Monday, October 10, 2016

Hemp is a Resource Whose Time Has Come (Again)

By Ruth Gottstein
(Permission to post, courtesy of Rick Torgerson, Publisher / The Upcountry News, Oct 2016, Vol 15, No. 10)

“Rags, bottle-sacks…rags, bottle-sacks…”

This was a chant from my childhood in San Francisco in the 1930s, which a man in a horse-drawn cart would call out as he made the rounds of our neighborhood. He was an early day recycler…buying, as the chant indicates…rags, bottles and sacks…the latter two items almost said as one…with a cadence and an upward lilt on “sacks” … I can still hear him in my mind, today.

The burlap sacks were made of hemp. Our house on Shrader Street in the Upper Haight-Ashbury, was heated by coal. The coal was delivered in these burlap sacks, so we always had sacks to recycle. In addition to this, another application of burlap was the woven strapping that was used in fine, upholstered furniture. My father and mother owned a furniture manufacturing factory on 16th and Bryant Streets in the Mission district. In those days, sofas and chairs had a layer of cross-thatched hemp straps that supported the cushions. Funny…you don’t see much of that in today’s furniture construction. My parents and their employees made fine furniture for downtown San Francisco department stores like Gump’s and The City of Paris.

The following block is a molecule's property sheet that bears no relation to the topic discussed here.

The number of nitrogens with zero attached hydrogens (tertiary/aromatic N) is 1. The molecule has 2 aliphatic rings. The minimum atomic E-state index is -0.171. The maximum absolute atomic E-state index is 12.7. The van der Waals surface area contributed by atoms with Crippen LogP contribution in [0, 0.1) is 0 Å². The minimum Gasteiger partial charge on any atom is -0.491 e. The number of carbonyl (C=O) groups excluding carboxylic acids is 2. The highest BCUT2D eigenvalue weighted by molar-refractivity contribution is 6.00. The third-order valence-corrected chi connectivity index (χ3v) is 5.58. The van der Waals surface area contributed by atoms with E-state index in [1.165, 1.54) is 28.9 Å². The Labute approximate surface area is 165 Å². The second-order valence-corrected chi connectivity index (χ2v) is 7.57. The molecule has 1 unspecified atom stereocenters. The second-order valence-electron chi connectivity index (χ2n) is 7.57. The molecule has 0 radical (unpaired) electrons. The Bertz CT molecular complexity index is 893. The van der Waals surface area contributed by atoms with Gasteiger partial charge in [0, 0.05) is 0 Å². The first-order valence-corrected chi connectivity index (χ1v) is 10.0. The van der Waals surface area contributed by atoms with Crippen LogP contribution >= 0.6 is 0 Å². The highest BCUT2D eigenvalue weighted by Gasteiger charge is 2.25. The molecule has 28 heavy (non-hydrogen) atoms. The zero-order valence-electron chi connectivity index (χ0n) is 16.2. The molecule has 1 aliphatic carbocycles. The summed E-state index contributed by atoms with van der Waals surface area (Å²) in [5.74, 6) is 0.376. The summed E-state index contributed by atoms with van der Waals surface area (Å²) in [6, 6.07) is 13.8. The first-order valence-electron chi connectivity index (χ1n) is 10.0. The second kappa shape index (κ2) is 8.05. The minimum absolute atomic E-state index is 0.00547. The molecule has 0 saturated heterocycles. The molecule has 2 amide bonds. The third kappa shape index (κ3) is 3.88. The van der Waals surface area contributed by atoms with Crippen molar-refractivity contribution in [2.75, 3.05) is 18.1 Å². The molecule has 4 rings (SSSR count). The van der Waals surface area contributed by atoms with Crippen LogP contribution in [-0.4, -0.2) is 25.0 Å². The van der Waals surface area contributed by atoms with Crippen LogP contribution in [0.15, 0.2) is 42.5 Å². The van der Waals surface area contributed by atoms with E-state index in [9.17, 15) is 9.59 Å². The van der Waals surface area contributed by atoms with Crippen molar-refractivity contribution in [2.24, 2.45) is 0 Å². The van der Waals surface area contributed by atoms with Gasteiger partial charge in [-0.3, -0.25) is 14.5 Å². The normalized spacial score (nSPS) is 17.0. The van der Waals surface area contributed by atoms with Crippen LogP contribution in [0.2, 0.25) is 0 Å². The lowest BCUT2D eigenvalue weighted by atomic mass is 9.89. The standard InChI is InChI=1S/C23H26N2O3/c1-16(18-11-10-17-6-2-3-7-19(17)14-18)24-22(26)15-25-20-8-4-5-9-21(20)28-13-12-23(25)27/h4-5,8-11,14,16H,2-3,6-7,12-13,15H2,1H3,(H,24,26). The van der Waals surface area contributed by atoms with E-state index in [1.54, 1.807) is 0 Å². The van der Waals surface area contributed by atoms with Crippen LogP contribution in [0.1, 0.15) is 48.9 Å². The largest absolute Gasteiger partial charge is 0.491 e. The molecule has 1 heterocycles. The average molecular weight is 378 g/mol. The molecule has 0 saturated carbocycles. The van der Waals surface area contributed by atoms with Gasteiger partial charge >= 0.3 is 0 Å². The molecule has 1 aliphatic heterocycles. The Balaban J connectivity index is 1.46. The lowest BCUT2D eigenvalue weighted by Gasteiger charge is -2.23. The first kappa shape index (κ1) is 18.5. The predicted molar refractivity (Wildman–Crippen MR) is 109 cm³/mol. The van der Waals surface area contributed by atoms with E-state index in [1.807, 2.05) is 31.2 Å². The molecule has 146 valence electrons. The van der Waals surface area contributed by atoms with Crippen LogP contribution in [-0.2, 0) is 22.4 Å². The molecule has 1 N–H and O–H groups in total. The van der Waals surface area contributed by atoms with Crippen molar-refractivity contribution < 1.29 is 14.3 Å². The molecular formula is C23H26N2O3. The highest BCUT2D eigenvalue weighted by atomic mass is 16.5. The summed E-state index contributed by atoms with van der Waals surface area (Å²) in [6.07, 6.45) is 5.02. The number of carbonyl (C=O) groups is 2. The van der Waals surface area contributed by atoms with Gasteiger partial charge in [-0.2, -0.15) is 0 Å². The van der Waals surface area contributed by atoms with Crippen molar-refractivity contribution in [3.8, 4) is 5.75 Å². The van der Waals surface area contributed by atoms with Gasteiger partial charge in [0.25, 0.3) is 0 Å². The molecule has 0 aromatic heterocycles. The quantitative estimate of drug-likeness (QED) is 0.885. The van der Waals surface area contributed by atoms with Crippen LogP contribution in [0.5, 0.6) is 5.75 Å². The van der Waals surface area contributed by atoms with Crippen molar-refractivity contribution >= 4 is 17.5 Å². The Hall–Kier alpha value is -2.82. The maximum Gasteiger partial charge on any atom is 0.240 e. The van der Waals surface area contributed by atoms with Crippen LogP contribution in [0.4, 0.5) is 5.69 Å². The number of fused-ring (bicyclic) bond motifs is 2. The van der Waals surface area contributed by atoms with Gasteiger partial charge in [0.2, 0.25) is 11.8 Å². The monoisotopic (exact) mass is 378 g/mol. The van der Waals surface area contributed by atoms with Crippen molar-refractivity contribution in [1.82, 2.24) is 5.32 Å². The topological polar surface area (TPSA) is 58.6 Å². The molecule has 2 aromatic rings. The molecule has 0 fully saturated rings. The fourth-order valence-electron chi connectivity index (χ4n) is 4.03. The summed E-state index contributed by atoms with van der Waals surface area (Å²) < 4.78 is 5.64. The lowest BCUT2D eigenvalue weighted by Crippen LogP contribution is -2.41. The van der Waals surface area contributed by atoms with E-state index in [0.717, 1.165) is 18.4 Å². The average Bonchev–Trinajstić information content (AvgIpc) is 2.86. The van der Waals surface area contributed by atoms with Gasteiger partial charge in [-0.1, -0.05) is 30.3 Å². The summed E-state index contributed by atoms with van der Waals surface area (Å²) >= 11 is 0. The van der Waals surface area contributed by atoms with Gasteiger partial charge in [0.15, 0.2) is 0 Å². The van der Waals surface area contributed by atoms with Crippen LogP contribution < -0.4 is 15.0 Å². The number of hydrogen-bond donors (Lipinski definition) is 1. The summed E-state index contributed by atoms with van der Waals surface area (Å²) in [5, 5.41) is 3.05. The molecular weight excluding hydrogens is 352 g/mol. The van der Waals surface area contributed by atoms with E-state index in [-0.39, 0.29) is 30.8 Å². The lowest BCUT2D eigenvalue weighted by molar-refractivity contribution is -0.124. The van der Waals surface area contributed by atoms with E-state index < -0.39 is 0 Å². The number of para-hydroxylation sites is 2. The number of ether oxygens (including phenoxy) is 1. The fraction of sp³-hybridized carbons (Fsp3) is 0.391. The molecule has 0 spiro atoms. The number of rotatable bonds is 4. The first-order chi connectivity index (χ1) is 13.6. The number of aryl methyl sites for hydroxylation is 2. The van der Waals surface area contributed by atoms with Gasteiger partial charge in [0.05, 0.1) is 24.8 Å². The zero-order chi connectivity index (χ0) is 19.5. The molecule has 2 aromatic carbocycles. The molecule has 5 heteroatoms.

All this comes to mind because we have gotten away from using hemp as a natural resource, one that is biodegradable and has multiple use applications. Before I go any further, it is important to distinguish between hemp and marijuana…an association that many of my readers might be tempted to make. Hemp is not marijuana. One of the biggest misconceptions is believing that industrial hemp is the same thing as marijuana. The two plants are from the same species but are more like first cousins and NOT identical twins.

Our oceans have become vast dumping grounds for HUGE quantities of plastic, in fact, floating islands of this debris are well-documented and are an environmental disaster of catastrophic proportions. We need to have a new and fresh look at hemp as an alternative to plastic. The interest today in hemp's usefulness should be praised to the skies--and publicized!
One small example: toilet paper consumption cuts 27,000 trees daily…DAILY!!!(Source: http://www.coloradohempproject.com/_), whereas hemp produces four times the pulp per acre and only takes five months to grow.

The National Hemp Association has long been campaigning in an effort to make hemp fully legal at the Federal level.  Passing the Industrial Hemp Farming Act of 2015, could provide American farmers with an environmentally sustainable cash crop that farmers can easily add into their rotation and serve as an economic driver for rural communities and businesses.
They claim that legalizing hemp will create thousands of jobs in the United States. If you’d like more information on what is happening legislatively, go to their website:  http://nationalhempassociation.org/hemp-harvest/

We need to revisit this wonderful, natural alternative to plastic and other synthetic materials. Let’s get back to nature. The sustaining of our planet’s resources should be paramount.


(My last column on the subject of childhood immunizations drew a couple controversial comments…any of which I welcome…so long as the conversation is advanced. Please feel free to contact me directly at ruth@volcanopress.com)

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